My Jakarta: Nanu, Door-to-Door Goldfish Salesman

By webadmin on 08:35 pm Nov 30, 2009
Category Archive

Angelyn Liem

Even on a rainy day at five in the afternoon, Nanu, a door-to-door goldfish salesman, is hard at work.

His shoulders are weighed down by the day’s last bags of goldfish, but he sets them down for a moment to talk about his struggles and triumphs, and the kind strangers he has met along the way.

Why are selling goldfish this late in the day?

I’m still here because sales have been slow today and I’m still hoping to sell more.

How old are you and where are you from?

I was born in 1972 so I guess I’m 37. I was born in Sukabumi [West Java].

Which do you prefer, Jakarta or Sukabumi?

I like it better in Sukabumi. I’m here not because I like it, but because I need to be.

How long have you been selling goldfish? Why don’t you try a different business?

I started in 1993. I haven’t tried any other businesses because I already know this one. I’d like to try doing something else, but I’m worried about the risk. I need a steady income.

What’s a typical day like for you?

I leave my rental place in Pancoran at six in the morning, come here [a friend’s house in Benhil] to pick up the tires and the stick. Then I go to the market in Kalimati until around 10 a.m., then I walk through Palmerah, Slipi and Benhil where they are not so many kids selling goldfish.

Why don’t you use a cart or ride a bike?

Many kids like to use carts or bikes, but I like walking like this. I can go down small paths and hop on a bus when I’m tired.

What kind of fish do you sell, and how much do they cost?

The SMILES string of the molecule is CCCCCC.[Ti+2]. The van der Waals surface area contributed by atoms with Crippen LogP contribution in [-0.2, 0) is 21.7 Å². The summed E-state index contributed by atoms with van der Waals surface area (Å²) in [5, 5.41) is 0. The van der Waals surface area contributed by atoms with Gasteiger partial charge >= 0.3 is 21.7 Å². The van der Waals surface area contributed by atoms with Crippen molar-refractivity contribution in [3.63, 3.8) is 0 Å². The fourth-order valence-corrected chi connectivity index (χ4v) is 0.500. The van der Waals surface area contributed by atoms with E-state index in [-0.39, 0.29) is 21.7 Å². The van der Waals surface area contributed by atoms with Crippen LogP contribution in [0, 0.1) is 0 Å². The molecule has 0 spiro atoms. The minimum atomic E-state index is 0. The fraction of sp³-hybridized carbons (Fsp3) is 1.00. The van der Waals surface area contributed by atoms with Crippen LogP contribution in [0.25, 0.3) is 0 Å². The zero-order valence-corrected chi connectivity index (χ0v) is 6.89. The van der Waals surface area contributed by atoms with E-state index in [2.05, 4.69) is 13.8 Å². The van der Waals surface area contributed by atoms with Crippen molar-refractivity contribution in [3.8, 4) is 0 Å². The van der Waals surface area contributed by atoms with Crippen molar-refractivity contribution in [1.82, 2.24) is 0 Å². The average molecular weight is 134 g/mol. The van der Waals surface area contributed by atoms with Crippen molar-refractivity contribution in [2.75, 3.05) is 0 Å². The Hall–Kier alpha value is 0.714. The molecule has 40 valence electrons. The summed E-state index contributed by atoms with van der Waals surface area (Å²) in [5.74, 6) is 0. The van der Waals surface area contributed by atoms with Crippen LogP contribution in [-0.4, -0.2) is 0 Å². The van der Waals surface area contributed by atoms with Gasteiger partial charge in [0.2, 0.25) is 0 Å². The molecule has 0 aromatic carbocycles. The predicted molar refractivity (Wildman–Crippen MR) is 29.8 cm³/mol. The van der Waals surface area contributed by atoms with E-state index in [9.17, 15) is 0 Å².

I sell ikan hias [aquarium fish] and ikan kolam [fish for ponds]. The best-selling goldfish are koi, koki and memphis. The prices range from Rp 1,000 (11 cents) to Rp 1,500 for a memphis. Sometimes I can sell one for Rp 2,500. And it’s Rp 4,000 to 4,500 for one koi. I also sell ikan bayi [feeder fish] for Rp 30,000 per bag.

On average, how much do you make per day?

Well, usually I take home Rp 100,000. That’s if I make around Rp 150,000, and after I pay for things like cigarettes and food.

Where do you buy the fish?

I buy them from Sukabumi, Parung in Bogor, or from Jatinegara. I go there once a week and then store the fish in a big container at my kost [boarding house].

Do you do anything besides selling fish?

I clean people’s aquariums and pools once or twice a month. It’s usually my friends who give me work. They pay me Rp 50,000 to 250,000. I also grow vegetables back home to earn more money.

How often do you go back to your village?

I have a wife, two girls and one boy back home, so I usually stay in Jakarta for two weeks, then go home for at least a week.

Does your wife work?

Yes, she works for a garment company, but she said she wanted to quit after Lebaran because the kids were not being properly looked after. Sometimes she works until 9 p.m.

At 37, you could easily switch jobs. Do you have any ideas for other business ventures?

I want to go back to Sukabumi and do something there. I’m still thinking about what that something is. I don’t want to stay in Jakarta, but to go back for good I need the money to start something quite big there. If I only have a small plantation, it’s not worth it because it takes a long time to wait for the harvest.

What are some funny things that happen to you in this job?

Meeting a person who thinks he knows more about fish than I do, and then ends up not buying anything.

What do you like most about Jakarta?

Meeting good people. For example, there’s one guy who’s rich, but not arrogant. When he sees me in the rain, he asks me to come into his house. When I look thirsty, he offers me a drink. But there aren’t a lot of people like this in Jakarta. But I don’t think they’re necessarily arrogant; maybe they’re sick of people in the street bothering them for handouts.

What do you usually eat?

Well, I’d like good food like meat and chicken, but I have to spend within my budget, so I usually just order rice with egg or tempeh, which costs me Rp 5,000 to 6,000. I eat twice a day. With things like cigarettes and coffee, I spend at least Rp 30,000 a day.

So what do you do after work?

I go back to my place and hang out with a bunch of other goldfish salesmen. There are about 20 of us. We just chat about anything.